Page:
I know it's fun to mock Gibby's lineup construction on here, but it does help to take a step back and remind ourselves that at least he typically doesn't do anything as crazypills as batting Andrelton Simmons (OBP: .279) leadoff, which is a thing that Fredi Gonzalez has done 42 times this year. Simmons is still one of the very best defensive Shortstops in baseball, but his bat has regressed a lot in his sophomore season.
I'm not quite sure what to make of Jason Heyward at this point. He looked like a superstar in the making when he put up an OPS of .849 at the age of 20. But since then: he has more than 1300 PAs of being roughly league-average in Right Field. He's only 23, and I'm still expecting him to raze NL pitching one of these years, but I'm more nervous about that prediction than I was last year.
The improbably-good Evan Gattis is on the DL with an oblique strain, so we won't get to see the guy with the highest OPS on the Braves. What gets overlooked in the Gattis narrative is Brian McCann is having a solid season (OPS+ of 114) after a down 2012.
The Josh Hamilton deal probably saves BJ Upton from being the worst signing of the 2012 offseason, but that doesn't mean that the Braves are happy about his .174/.269/.309 line. But Freddie Freeman has gone a long way toward making up for Upton's lack of production. The young First Baseman has had his best season to date, with an OPS of .825 that gets lost next to the Chris Davises and Paul Goldschmidts of the world, but is plenty solid for a 23-year-old First Baseman.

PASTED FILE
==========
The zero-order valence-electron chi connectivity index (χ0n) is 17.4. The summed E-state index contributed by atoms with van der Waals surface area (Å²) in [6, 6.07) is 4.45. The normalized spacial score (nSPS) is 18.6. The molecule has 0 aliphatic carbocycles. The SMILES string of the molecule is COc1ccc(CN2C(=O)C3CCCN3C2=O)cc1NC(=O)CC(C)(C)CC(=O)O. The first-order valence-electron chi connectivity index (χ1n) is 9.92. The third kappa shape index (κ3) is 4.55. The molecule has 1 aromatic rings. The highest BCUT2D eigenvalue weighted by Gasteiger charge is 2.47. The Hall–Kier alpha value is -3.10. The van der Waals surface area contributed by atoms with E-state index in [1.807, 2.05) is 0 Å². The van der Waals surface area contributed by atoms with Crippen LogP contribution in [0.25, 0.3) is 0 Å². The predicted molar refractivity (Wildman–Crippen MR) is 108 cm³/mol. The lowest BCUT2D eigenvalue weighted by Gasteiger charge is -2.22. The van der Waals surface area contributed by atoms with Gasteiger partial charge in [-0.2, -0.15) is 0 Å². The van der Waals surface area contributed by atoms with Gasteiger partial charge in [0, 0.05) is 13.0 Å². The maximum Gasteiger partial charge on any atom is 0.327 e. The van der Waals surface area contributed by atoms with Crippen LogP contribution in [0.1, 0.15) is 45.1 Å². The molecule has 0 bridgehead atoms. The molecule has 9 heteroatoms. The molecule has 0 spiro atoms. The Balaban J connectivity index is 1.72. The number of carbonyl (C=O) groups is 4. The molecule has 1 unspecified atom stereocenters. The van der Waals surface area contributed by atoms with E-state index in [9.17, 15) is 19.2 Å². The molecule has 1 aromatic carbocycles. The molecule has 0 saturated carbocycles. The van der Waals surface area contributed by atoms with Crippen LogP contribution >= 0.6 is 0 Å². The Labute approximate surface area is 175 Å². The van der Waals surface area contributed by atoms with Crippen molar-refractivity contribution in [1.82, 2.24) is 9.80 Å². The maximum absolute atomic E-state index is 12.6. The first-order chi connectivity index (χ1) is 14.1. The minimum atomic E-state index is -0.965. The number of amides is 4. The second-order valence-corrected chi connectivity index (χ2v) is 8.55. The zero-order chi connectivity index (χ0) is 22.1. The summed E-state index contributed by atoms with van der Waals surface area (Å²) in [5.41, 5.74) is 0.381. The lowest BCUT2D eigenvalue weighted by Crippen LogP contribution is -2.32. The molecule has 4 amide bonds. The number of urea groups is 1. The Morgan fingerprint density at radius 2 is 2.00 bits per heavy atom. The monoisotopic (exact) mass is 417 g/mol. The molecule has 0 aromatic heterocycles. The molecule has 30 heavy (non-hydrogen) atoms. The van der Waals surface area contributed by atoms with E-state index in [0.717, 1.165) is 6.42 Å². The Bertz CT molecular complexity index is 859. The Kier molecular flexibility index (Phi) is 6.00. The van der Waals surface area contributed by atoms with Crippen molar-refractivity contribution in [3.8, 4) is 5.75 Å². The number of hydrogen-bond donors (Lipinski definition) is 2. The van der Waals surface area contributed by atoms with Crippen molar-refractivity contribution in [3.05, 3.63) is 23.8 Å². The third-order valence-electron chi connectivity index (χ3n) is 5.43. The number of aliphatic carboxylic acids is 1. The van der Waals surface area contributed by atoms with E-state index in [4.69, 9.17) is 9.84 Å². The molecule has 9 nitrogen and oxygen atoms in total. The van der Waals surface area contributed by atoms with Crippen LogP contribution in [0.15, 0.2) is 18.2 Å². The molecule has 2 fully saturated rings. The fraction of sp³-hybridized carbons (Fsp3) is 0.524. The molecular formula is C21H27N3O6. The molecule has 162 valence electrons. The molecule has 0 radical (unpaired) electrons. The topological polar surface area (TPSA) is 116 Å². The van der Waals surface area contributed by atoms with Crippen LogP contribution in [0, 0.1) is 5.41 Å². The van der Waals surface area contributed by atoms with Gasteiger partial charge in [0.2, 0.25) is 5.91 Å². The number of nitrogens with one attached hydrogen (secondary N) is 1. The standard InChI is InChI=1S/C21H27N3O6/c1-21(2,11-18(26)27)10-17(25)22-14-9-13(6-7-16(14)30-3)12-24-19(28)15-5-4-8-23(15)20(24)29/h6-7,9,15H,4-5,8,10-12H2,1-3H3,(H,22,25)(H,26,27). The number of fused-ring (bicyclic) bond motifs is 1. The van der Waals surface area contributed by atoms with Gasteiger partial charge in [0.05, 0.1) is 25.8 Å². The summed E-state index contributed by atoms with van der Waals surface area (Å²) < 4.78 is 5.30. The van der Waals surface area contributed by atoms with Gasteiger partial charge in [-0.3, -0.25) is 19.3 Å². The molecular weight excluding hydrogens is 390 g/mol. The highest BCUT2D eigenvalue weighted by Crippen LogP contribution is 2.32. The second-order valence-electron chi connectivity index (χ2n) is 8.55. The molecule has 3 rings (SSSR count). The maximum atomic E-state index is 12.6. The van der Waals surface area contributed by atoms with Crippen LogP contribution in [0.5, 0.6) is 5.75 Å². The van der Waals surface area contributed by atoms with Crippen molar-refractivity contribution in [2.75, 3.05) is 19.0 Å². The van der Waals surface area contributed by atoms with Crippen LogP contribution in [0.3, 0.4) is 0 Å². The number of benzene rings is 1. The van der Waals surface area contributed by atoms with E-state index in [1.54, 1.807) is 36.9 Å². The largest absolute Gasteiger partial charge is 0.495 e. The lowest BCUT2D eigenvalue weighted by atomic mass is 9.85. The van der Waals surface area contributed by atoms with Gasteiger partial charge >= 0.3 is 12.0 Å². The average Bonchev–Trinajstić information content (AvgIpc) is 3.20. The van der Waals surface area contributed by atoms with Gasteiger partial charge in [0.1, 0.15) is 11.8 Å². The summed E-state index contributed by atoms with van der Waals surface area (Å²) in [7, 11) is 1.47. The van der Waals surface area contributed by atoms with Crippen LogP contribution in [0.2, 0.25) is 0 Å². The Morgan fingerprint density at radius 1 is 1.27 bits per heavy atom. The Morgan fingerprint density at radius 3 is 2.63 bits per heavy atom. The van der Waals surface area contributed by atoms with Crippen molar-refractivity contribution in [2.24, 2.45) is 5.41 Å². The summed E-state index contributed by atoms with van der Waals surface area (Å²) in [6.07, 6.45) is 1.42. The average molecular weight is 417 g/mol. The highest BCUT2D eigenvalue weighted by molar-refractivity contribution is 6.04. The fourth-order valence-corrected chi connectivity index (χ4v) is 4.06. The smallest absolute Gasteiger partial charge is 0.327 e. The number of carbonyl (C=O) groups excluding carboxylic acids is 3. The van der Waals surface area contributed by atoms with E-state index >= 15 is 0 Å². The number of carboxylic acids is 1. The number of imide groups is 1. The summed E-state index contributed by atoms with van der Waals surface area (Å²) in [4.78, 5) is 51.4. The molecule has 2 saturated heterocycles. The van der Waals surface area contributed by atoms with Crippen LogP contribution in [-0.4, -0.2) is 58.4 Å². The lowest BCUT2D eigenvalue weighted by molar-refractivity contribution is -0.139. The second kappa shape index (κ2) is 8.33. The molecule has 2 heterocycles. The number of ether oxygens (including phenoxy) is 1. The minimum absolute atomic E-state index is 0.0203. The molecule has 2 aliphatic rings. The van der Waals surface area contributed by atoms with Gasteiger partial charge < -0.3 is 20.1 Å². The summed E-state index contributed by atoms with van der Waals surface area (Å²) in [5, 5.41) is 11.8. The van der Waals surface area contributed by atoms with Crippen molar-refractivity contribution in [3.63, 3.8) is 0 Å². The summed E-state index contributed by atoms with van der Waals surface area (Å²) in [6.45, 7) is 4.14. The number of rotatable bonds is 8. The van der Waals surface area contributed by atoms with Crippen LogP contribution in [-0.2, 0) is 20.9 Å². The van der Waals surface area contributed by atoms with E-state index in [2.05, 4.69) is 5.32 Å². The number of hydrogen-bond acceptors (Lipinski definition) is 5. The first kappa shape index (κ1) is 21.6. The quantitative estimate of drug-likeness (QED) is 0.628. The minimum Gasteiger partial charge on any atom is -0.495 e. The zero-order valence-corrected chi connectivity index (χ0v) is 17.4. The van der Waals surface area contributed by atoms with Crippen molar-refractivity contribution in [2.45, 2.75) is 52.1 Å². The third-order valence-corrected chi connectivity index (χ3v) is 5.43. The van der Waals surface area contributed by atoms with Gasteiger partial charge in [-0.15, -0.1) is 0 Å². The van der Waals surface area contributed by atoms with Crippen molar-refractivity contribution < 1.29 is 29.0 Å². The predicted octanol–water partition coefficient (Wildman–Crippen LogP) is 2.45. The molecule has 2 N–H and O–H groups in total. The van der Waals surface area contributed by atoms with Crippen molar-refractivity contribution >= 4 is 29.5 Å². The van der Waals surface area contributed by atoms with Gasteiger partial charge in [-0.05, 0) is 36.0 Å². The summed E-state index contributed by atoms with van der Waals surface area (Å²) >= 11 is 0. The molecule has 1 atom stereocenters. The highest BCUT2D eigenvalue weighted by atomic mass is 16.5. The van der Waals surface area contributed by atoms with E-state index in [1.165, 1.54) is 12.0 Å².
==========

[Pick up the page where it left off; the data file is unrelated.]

Insightful Commentary: Delgado's final line wasn't great against Cincy, but it was due primarily to a couple of home runs by good home run hitters in the Reds lineup. They weren't even terrible pitches, just exactly where the hitters were expecting them. It's still an issue, but pitch sequencing seems like one of the more fixable problems a young pitcher could have. Given how the rest of the rotation has pitched recently, a good outing might keep Delgado in the rotation after Kennedy gets back, which would have seemed far-fetched two weeks ago.
You may remember Teheran as the top pitching prospect that the Diamondbacks probably could have had in the Upton trade, had they not preferred Delgado. Teheran has had his fair share of issues as a prospect, including shoulder issues and velocity variability, which are two things that make prospect watchers run for the hills. But the patience has seemingly paid off for the Braves, as he's flashed solid strikeout stuff with consistent control. I expect the knee-jerk reactions about the extent to which Towers is an idiot/genius to be bountiful in this one.